WOGENRICH: Penn State's James Franklin says team 'too finesse,' needs to be more physical
- Penn State has lost consecutive road games by a total of four points.
- PSU head coach James Franklin has concluded that his team is "too finesse."
- Franklin vows that his team will become more "hard-nosed up front on both sides of the ball."
After lamenting the marine layer of “noise” surrounding his once second-ranked program, Penn State coach James Franklin swept the sky to land on the core of his frustration.
“We’re going to become more of a hard-nosed team up front on both sides of the ball,” Franklin said after his team’s 27-24 loss to Michigan State on Saturday. “We’re going to be more physical up front. We’re not right now. We’re too finesse.”
That’s it. That’s the station from which Penn State leaves for the concluding stretch of a 2017 season that suddenly seems disappointing, though that view might be a product of that “noise” as well.
The Lions have three games remaining against a friendly schedule (Rutgers, Nebraska, Maryland) that could lift them to a 10-2 finish and a New Year’s Six bowl game.
By itself, that’s a phenomenal season. In the context of being the 2016 Big Ten champion and the nation’s No. 2 team just 10 days ago, it looks like a spiral.
Thing is, winning Big Ten road games is difficult (ask Ohio State about its 31-point loss at Iowa on Saturday). Winning true road games against ranked teams is even more difficult; Franklin is 0-5 in that attempt at Penn State.
In the past two weeks, Penn State has lost road games to teams with assertive run defenses, cocooned pass protection and quarterbacks who played beyond reason.
The Lions led one of those games for 58 minutes before falling to a quarterback who completed 16 consecutive passes (and then threw four interceptions against Iowa). They lost the other — derailed by rain and a 3-hour, 22-minute weather delay — on a last-second, 34-yard field goal by a kicker who missed a 32-yarder in the fourth quarter of a triple-overtime loss to Northwestern the week prior.
Two games, two losses by a combined four points. Sports are fickle. Penn State spun magic last season. The past two weeks, that magic has withered at the line of scrimmage.
Before Michigan State kicker Matt Coghlin made the winning field goal Saturday, his coach gave him a prayer card. That card, coach Mark Dantonio said, included a phrase from Psalm 91: “You will tread on the lion and the cobra; you will trample the great lion…”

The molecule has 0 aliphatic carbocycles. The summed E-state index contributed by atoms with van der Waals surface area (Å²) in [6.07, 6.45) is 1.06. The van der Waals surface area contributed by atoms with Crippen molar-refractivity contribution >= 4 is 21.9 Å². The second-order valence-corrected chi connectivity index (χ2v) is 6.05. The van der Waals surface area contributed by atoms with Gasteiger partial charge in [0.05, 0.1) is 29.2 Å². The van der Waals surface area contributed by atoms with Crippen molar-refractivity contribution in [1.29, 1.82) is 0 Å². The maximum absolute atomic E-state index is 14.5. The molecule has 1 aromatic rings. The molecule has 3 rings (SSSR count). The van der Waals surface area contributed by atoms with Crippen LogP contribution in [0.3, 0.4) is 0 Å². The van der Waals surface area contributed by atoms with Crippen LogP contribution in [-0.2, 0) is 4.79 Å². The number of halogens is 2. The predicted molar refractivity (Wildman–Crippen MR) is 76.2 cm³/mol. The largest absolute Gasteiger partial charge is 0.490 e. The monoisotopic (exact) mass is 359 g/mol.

Offensive line an ongoing problem: Which brings us back to Franklin’s “finesse” problem. Penn State’s offensive-line concerns — its physicality, health, depth, cohesion and just plain orneriness — have been ongoing through Franklin’s four seasons. Offensive line is the position group that has taken the longest to rebuild through recruiting following the NCAA sanctions.
Penn State schemed around it well enough last year, with coordinator Joe Moorhead’s offense getting its playmakers downfield and into favorable situations, leading to space for Saquon Barkley. Opposing defenses are hitting that pitch this year, leaving Barkley to run into walls or block patiently in protection.
Franklin noted his line’s weaknesses earlier this season, suggesting it had to play with more of a “nasty streak.” The problem, the coach said Saturday, isn’t Barkley.
“Saquon didn’t struggle today,” Franklin said of his back, who rushed for 63 yards on 14 carries. “Our offense struggled at times today. We haven’t been running the ball consistently this year. It’s not a Saquon issue. It’s a team issue.”
Issue extends to defense: That issue has extended to the defense, which hasn’t been able to handle the physical line play of Ohio State and Michigan State. Penn State lost nearly half its sack production from 2016 to graduation and the NFL draft, then lost two starting defensive ends (Torrence Brown and Ryan Buchholz) this season to injuries.
The past two weeks, it also has played better offensive fronts. Against them, the Lions haven’t produced the backfield splash plays. Penn State made a combined four sacks against Ohio State and Michigan State quarterbacks who completed 33 passes each.
“That showed up the last couple weeks,” Franklin said. “They’re getting to us, and getting pressure on our quarterback. We’re not. We rush four, we’re not getting there. We rush five, we’re not getting there. We rush six, we’re not getting there. We’re not getting to the quarterback consistently enough.”
Ohio State and Michigan State won the lines of scrimmage against Penn State. As a result, they won the games.
In several ways, Penn State is better than its 2016 championship counterpart. Two road losses by four points don’t disprove that. Still, the Lions have a foundation to keep building. That continues in the dirt.